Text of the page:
FREELAND — The banner encompassed everything Dennis Reynolds and his Unitarian Universalist Congregation believed in.
The gold and white sign above the entry to the building in Freeland reads: “Standing on the side of love,” with “love” in huge, white letters next to a sketched heart. The Unitarian congregation has been on the side of marriage equality for same-sex couples since the early 2000s, and even for the new minister, Washington voters’ approval of Referendum 74 presented an exciting future.
“I’m looking forward to signing same-sex marriage certificates,” Reynolds said.
Voters approved the measure with a simply majority of 53 percent. Nearly 1.5 million people cast their ballots in favor of allowing same-sex couples to marry.
In Island County, there are now two Republican commissioners and long-time State Sen. Mary Margaret Haugen, a Democrat, was voted out of office. Still, the seemingly conservative county comprised of Whidbey and Camano islands supported marriage equality with 52-percent approval — 21,256 votes.
The vote was divided along geographic lines. A total of 1,691 votes separated approval from rejection in Island County. The referendum was rejected by voters in 29 precincts, anchored by North Whidbey precinct 2 (61 percent “no”) and approved by only 19. South Whidbey’s 10 precincts made the difference in approving Ref. 74, bolstered by large margins of victory in Langley, with 79-percent approval.
The vote was also an approval of a bill passed by the Legislature and signed by Gov. Chris Gregoire in February. At that time, the Unitarian congregation in Freeland celebrated the historic signature with singing and a toast.
Even then, the excitement supporters felt was tempered with the anticipation of a referendum. In the weeks leading to election day on Nov. 6, Reynolds said his congregation and others he spoke with in support of approving Ref. 74 were more hopeful than they were nervous.
Election results were solidified last week, but Reynolds said no one has requested a marriage ceremony, which is fine with him.
“I hope people will continue to be as heartfelt in their planning as they would have been,” Reynolds said. “We’ve just opened up the list.
“Marriage has standing that is legislative and legal, but it also has standing that is sacred.”
For all the people who said, “Yes,” to marriage equality, a total of 1,300,519 — nearly half of the state’s voters and more than half of the state geographically — tried to vote down the law.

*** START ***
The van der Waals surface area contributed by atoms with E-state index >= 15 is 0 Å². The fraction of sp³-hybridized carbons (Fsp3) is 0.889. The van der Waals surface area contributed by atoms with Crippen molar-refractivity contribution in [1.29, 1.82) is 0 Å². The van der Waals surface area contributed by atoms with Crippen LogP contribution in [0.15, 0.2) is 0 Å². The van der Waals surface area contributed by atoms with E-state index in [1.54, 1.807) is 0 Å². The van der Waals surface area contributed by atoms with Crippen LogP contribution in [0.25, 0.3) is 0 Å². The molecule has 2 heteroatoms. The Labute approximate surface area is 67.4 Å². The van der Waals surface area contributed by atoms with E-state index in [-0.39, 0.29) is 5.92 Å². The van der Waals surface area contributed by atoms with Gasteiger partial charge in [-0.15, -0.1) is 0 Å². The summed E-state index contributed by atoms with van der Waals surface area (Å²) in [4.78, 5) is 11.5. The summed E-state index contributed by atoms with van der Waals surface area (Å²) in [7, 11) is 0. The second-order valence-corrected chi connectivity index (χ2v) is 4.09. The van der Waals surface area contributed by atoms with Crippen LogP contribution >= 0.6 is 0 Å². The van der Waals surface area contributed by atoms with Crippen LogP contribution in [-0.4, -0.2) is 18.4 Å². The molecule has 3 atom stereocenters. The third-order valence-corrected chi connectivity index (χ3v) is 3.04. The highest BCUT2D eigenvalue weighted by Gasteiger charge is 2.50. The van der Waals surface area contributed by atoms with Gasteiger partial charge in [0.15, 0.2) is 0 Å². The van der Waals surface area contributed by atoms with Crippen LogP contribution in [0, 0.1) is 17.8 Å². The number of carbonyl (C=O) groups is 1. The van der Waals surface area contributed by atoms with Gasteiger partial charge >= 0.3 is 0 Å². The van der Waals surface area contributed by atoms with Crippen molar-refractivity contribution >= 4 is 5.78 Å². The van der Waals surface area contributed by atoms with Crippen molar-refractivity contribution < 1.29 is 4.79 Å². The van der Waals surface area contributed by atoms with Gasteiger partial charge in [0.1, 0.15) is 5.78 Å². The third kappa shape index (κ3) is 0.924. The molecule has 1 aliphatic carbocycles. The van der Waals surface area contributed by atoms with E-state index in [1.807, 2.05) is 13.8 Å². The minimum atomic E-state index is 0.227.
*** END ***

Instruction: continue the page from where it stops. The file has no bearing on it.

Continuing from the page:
For Grethe Cammermeyer and Diane Divelbess, partners for 24 years, the right to be lawfully wed by their church was an emotional moment. The Langley couple were married in Oregon years ago before the Supreme Court struck down the law, nullifying their once-legal union. They already had a ceremony — with no legal standing — at St. Augustine’s in-the-Woods Episcopal Church in Freeland.
“We got as close to a church ceremony as was allowed,” Divelbess said.
Cammermeyer and Divelbess shared their stories before the Legislature this year. Television ads in support of Ref. 74 focused less on marriage equality being a civil rights issue and more about the emotional toll through testimonies and personal stories.
“It always helps to have personal stories,” Divelbess said. “The more people that you meet who have come out and you think, ‘Oh gosh, I like those people,’ . . . you see them as workers in the community and nice people, pretty soon you don’t care any more whether they’re gay or straight.”
On Election Day, Divelbess said she tracked the Ref. 74 results online. As ballots were counted and victory seemed near, she saw online pictures of crowds in Seattle celebrating. Their own joy was tempered with the realization that nearly half of voters rejected marriage equality.
“You’re kind of depressed when you see the state map, all those people in all those counties are really disappointed in this election,” Divelbess said.
The Langley couple began planning their wedding shortly after Election Day. Cammermeyer already has a date picked in the summer.